Companies & Industries

From Brewing, an Indian Biotech Is Born


Kiran Mazumdar-Shaw in the early 1970s told her father, a brewmaster at India's United Breweries who helped craft the Kingfisher beer, that she wanted to use her zoology degree to pursue a career in science. He lobbied her to consider beer-making instead. "I said, 'My God, why would I want to do brewing?'" she recalls. "He said, 'Don't look down on brewing. Look at it as a science.'"

It turns out that was good advice. Today the brewing enzyme business Mazumdar-Shaw started in her Bangalore garage in 1978 with 10,000 rupees ($1,200 then) has grown into Biocon, India's largest biotech company and Asia's biggest producer of insulin. Biocon is poised to ramp up competition in the $14 billion global insulin market, which is dominated by Novo Nordisk, Sanofi-Aventis, and Eli Lilly. Demand for insulin is expected to increase 20 percent a year through 2015 as the number of diabetics tops 285 million globally, according to market researcher RNCOS.

In India's biggest drug supply deal so far, Biocon and Pfizer (PFE) in October agreed that the Bangalore-based company will produce insulin for the U.S. drug giant, which abandoned that business more than three years ago after taking a $2.8 billion charge on its Exubera inhalable insulin. Biocon will supply four generic insulin products to be sold initially in emerging markets, including India and Brazil. Later the companies plan to sell Biocon-produced insulin in developed countries, including the U.S. Pfizer paid Biocon $200 million up front and will pay up to $150 million more, contingent on Biocon's passing development and regulatory milestones. "This is a perfect match," says Ranjit Kapadia, vice-president for institutional research at HDFC Securities in Mumbai. "This deal will open up many more avenues for Biocon. Pfizer gets a low-cost manufacturing base, and they just have to market the products."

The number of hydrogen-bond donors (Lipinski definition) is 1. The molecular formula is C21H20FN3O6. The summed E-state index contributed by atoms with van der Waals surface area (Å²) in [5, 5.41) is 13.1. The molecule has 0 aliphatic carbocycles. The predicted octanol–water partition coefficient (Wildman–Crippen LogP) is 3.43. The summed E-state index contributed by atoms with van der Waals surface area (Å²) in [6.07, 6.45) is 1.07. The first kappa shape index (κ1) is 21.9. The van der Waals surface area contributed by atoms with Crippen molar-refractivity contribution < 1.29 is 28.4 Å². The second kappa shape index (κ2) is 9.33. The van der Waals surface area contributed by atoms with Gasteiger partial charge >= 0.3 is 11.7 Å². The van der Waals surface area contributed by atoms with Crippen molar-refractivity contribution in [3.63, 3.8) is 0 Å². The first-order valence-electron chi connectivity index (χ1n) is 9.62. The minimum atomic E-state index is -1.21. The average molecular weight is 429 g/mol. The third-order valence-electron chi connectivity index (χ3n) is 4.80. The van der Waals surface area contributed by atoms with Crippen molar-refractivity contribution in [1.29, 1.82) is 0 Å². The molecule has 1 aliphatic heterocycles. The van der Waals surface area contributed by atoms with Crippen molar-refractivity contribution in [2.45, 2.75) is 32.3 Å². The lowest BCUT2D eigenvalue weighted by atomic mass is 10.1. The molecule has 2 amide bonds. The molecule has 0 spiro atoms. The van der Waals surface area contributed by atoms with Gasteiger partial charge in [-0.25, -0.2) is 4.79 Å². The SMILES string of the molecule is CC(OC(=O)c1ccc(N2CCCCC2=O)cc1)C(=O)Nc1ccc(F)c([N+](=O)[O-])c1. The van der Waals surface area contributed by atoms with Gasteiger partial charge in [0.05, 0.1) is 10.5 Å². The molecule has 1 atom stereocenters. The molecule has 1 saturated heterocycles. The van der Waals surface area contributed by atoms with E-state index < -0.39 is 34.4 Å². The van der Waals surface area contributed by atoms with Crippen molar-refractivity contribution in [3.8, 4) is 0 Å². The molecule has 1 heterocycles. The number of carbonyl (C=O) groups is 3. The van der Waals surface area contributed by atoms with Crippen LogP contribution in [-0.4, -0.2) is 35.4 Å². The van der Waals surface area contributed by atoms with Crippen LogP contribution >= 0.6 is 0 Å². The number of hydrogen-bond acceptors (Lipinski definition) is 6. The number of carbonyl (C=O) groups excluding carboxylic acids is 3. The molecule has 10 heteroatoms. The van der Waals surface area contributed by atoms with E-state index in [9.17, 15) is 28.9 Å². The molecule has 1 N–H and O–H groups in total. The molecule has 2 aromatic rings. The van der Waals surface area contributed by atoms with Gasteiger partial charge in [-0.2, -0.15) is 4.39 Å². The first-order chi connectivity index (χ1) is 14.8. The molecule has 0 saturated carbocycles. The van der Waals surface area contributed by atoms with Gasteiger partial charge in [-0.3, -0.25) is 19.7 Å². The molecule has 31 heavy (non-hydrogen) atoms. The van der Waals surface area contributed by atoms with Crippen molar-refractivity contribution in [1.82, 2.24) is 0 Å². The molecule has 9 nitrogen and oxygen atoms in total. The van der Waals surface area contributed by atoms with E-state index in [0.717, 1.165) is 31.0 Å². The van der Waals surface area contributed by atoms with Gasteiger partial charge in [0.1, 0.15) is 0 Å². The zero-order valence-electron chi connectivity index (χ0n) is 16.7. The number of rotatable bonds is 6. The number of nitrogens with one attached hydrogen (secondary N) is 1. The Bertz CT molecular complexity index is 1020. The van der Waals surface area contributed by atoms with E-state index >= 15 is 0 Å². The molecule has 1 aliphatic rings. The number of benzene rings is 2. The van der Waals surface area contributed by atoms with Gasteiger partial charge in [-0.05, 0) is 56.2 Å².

Profits for Biocon's fiscal third quarter, ended Dec. 31, rose 25 percent, to $22 million, on a 15 percent sales gain. The company's stock soared 52 percent last year. Until now, the Indian company's best-selling drugs have been statins to reduce cholesterol. It also makes drugs for heart disease and cancer, with most of its revenue coming from generics. "Insulin will become their biggest revenue generator after this deal," says Siddhant Khandekar, an analyst at ICICI Direct.

Biocon is also trying to develop an insulin pill that would allow diabetes patients to take insulin orally instead of by injection. The company announced in January, however, that the drug failed in trials to control blood-sugar levels.

Following her father's advice, Mazumdar-Shaw moved to Australia in 1974 and enrolled in what is now the University of Ballarat to study malting and brewing. She was an unlikely student: She didn't drink alcohol before going to Australia and was the diploma program's only woman. Mazumdar-Shaw graduated in 1975 at the top of her class and became India's first female brewmaster. When she came home, however, breweries wouldn't hire her because they feared she couldn't handle the odd shifts and male-dominated unions, she says. So she worked as a consultant to brewers who wouldn't take her on full-time.

Mazumdar-Shaw then met Leslie Auchincloss, founder of Irish enzyme maker Biocon Biochemicals, who asked her to form a joint venture with his firm to sell industrial enzymes to makers of beer, food, and textiles in India. The job involved growing microbes in large vats under precise temperatures and pressures—just like making beer. "Enzymes are produced by fermentation, and most of these enzymes are also used in the brewing industry," Mazumdar-Shaw says.

After incorporating Biocon India in 1978, Mazumdar-Shaw used her garage as an office and a 3,000-square-foot shed nearby as her factory. Her first employee was a car mechanic. "It was like a kitchen-sink operation," she says. "I had a real problem getting people to work for me because I was a woman." The next year, Biocon started exporting enzymes to the U.S. and Europe, and by 1996 it was manufacturing generic medicines. Two years later she and her husband bought back a stake in Biocon held by Unilever, which had gained the holding when it earlier purchased the Irish company that gave Mazumdar-Shaw her start. Today Biocon employs more than 5,300 people. Mazumdar-Shaw, 57, is India's fourth-richest woman, with a net worth of $900 million, according to Forbes magazine.

"We evaluated several companies before concluding that Biocon was the best partner," says David Simmons, president of emerging markets and established products at Pfizer. "Kiran's involvement in the negotiations was critical."

The bottom line: In the wake of its deal with Pfizer, Biocon is well positioned to take advantage of the world's increasing diabetes problem.

Narayan is a reporter for Bloomberg News in Mumbai.

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